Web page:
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USB Over Current Status

 
 
Thomas Andersson
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      12-15-2010, 11:32 PM
Hi!

I have a P7P55D Deluxe that have been running fine since the build.
Today midgaming session my mouse suddenly went black and ceased to work,
when trying to reboot I got the message that USB Over Current Status had
been detected and it shut down on me. Only by dissconnecting the mouse I
could get it to boot again.
I tried connecting it to another port (from mobo header) and then it lit
up and I could move pointer, although it was very jumpy and buttons
didn't work. From backend ports its basically dead.
Now I wonder what might have happened?
What exactly does the over current status mean and is it the USB port or
the device at fault? (seems the mouse is the problem). Any suggestions
on solution or what to watch for?

Related to this, I'm not sure as I can find no physical signs
whatsoever, but I fear my kitten might have bitten the moue cord, could
that possible cause the over current condition by some damaged wiring?
 
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Mike Paff
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      12-15-2010, 11:53 PM
On Thu, 16 Dec 2010 00:32:01 +0100, Thomas Andersson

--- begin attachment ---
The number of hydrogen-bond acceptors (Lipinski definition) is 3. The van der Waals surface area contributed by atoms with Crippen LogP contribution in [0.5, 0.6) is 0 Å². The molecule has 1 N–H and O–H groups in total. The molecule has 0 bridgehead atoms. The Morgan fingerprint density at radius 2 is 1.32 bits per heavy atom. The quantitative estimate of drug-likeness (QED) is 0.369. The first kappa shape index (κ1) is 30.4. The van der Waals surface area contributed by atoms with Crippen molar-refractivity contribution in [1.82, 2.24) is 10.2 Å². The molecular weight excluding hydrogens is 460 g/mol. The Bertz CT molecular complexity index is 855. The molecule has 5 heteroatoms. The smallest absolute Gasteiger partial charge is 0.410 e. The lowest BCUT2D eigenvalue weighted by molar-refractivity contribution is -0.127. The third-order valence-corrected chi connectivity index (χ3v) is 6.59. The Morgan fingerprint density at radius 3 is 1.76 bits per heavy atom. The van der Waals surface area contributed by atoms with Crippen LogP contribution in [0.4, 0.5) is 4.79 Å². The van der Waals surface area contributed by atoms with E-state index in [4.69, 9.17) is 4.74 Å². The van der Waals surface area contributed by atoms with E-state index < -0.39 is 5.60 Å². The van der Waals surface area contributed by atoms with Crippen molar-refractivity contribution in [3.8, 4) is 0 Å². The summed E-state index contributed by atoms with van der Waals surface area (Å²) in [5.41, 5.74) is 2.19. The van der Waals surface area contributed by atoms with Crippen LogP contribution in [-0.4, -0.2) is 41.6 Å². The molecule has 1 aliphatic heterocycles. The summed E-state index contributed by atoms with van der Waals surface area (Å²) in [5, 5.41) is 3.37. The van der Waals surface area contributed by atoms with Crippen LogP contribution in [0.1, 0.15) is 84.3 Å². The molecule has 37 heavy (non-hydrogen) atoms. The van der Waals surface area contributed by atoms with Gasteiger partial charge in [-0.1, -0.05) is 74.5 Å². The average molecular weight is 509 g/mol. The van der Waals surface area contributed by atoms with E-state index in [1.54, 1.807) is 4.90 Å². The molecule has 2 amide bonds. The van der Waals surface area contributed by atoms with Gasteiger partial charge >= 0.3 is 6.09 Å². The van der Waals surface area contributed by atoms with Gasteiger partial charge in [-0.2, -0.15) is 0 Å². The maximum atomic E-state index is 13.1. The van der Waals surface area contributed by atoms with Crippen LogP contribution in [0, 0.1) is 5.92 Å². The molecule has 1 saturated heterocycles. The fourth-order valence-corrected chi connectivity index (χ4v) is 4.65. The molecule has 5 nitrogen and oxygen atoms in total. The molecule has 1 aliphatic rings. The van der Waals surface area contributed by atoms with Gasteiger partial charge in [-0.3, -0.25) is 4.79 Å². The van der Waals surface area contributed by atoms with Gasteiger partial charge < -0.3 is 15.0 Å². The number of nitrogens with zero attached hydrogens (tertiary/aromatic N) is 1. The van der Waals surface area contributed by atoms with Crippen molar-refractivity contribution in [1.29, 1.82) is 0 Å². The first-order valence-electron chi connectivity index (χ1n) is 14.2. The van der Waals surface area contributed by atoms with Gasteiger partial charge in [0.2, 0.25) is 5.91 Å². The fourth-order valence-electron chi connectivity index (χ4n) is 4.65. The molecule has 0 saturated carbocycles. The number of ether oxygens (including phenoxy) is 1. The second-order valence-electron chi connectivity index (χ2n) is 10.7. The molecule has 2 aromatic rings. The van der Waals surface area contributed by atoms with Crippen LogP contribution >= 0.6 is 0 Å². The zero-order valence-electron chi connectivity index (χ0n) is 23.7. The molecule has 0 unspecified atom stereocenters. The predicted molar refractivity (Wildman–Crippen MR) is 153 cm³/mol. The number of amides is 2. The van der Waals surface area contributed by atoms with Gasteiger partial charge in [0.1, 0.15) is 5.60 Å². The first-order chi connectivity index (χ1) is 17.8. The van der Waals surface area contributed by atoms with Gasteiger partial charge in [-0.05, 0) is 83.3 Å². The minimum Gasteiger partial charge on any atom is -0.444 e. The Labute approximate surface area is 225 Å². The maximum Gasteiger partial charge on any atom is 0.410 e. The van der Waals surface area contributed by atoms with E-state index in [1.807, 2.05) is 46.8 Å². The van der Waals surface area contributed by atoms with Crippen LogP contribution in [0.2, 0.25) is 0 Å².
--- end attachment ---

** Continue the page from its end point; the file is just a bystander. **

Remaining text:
<(E-Mail Removed)> wrote:

>Hi!
>
>I have a P7P55D Deluxe that have been running fine since the build.
>Today midgaming session my mouse suddenly went black and ceased to work,
>when trying to reboot I got the message that USB Over Current Status had
>been detected and it shut down on me. Only by dissconnecting the mouse I
>could get it to boot again.
>I tried connecting it to another port (from mobo header) and then it lit
>up and I could move pointer, although it was very jumpy and buttons
>didn't work. From backend ports its basically dead.
>Now I wonder what might have happened?
>What exactly does the over current status mean and is it the USB port or
>the device at fault? (seems the mouse is the problem). Any suggestions
>on solution or what to watch for?
>
>Related to this, I'm not sure as I can find no physical signs
>whatsoever, but I fear my kitten might have bitten the moue cord, could
>that possible cause the over current condition by some damaged wiring?